Title: New Developments in Flash RT
Abstract: Ultrahigh dose-rate (FLASH) radiotherapy in on the forefront of radiotherapy with the potential to ‘revolutionize cancer treatment’. There is a great interest as well as skepticism about this novel radiotherapy technique. The goal of this symposium is not re-iterate the most known results to date, but to present the newest developments in terms of preclinical and clinical trials as well as technology developments.
The session will be opened by Sunil Krishnan, MD by discussing clinical challenges of FLASH in his talk entitled FLASH RT – the devil is in the details. Dr. Krishnan will speak about the conflicting data and focus more on the negative results to date. For balance, he will acknowledge that there are compelling positive results. Then he will discuss the recent results from Dresden, Australia, MDACC and MGH. He will wrap up by saying that it is critical to democratize FLASH and make it readily accessible to all so that more group can perform benchmarking studies with appropriate controls and implore all groups to publish both positive and negative data and minimize publication bias.
Pierre Montay-Gruel, PhD, a radiobiologist, will present on the Benefits of hypo-fractionated FLASH-RT on the brain function. The advantages of single doses of FLASH-RT on the preservation of neurocognitive functions along with brain homeostasis has been intensively described. Recently, his group showed that FLASH-RT delivered with hypo-fractionated regimen was able to delay murine glioblastoma growth. Investigations of the impact of such hypo-fractionated doses to the normal brain are currently being performed, on the neurocognitive aspect but also on the preservation of the blood brain barrier and brain homeostasis
Michelle Kim, PhD will present a talk entitled Implementation and Design of a Proton FLASH System for the First Canine Clinical Trial. Dr. Kim will talk about the initial experiences with our dedicated proton research room and talk about the efforts on the design and commissioning of the proton FLASH capabilities of our system. Additionally, she will discuss the current ongoing canine clinical trial for osteosarcoma.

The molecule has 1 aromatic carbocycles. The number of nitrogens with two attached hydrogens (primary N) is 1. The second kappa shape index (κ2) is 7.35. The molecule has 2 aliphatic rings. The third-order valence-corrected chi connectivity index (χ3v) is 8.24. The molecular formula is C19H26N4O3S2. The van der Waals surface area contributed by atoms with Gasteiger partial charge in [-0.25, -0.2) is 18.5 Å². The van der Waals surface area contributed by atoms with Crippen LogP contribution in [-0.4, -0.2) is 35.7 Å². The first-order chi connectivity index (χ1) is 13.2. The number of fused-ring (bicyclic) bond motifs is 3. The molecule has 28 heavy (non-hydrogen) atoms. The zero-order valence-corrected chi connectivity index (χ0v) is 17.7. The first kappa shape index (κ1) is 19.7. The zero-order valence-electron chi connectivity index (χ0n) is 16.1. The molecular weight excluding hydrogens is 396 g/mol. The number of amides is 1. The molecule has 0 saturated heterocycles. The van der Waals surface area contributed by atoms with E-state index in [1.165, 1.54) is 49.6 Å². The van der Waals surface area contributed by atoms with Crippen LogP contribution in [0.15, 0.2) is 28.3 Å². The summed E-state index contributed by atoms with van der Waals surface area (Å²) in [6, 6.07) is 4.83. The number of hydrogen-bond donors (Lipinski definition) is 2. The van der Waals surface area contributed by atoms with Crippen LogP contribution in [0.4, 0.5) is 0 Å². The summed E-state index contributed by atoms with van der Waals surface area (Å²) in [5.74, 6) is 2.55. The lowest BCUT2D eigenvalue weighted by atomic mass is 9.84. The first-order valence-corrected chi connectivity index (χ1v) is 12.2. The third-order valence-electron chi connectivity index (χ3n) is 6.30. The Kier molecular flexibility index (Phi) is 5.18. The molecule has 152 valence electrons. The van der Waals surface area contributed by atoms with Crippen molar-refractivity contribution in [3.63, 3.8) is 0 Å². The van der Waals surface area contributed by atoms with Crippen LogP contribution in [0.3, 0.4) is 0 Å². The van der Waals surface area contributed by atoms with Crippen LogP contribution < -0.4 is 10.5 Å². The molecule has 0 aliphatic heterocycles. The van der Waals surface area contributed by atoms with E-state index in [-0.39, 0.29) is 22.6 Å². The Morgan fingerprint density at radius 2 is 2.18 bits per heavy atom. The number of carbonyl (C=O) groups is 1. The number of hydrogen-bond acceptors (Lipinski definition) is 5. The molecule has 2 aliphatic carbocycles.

Colleen Des Rossiers, PhD will present a talk entitled VHEE – rationale for therapy and FLASH potential. In her presentation, she will summarize the work on very high-energy electrons (VHEE), a candidate modality for clinical FLASH to large deep-seated tumors. The utility of very high energy electrons in the energy range from 150 MeV – 250 MeV (VHEE) in radiation therapy has been explored by many researchers in the last twenty years, but currently there are no commercially available medical accelerators producing electrons in this energy range. The FLASH effect has been most demonstrated with electron beams and data supporting the FLASH effect with photon beams is sparse. The dosimetric benefits of VHEE as compared with photons will be presented with the potential for FLASH therapy using VHEE. Additionally, the current state of the VHEE medical accelerator will be presented.
Anthony Mascia, PhD will conclude the session by presenting the technical and perhaps some clinical challenges of the first FLASH clinical trial with proton beams. Dr. Mascia’s presentation will focus mostly on preparation, commissioning and delivery of FAST-01, the first FLASH clinical trial. The narrative is to present the pre-existing scientific literature then show some Cincinnati data that supported the clinical trial. Dr. Mascia will describe their animal irradiation systems that prepared them for commissioning a clinical gantry for a clinical trial. Most of the presentation will focus on the FAST-01: study design, technical challenge, planning, dosimetry, measurements, procedures and summary of data thus far available.
1. To learn about the clinical barriers for translation of FLASH
2. To learn about the most current understanding of FLASH radiobiology
3. To learn about the technology developments potentially enabling clinical FLASH
4. To learn about the ongoing canine and clinical FLASH trials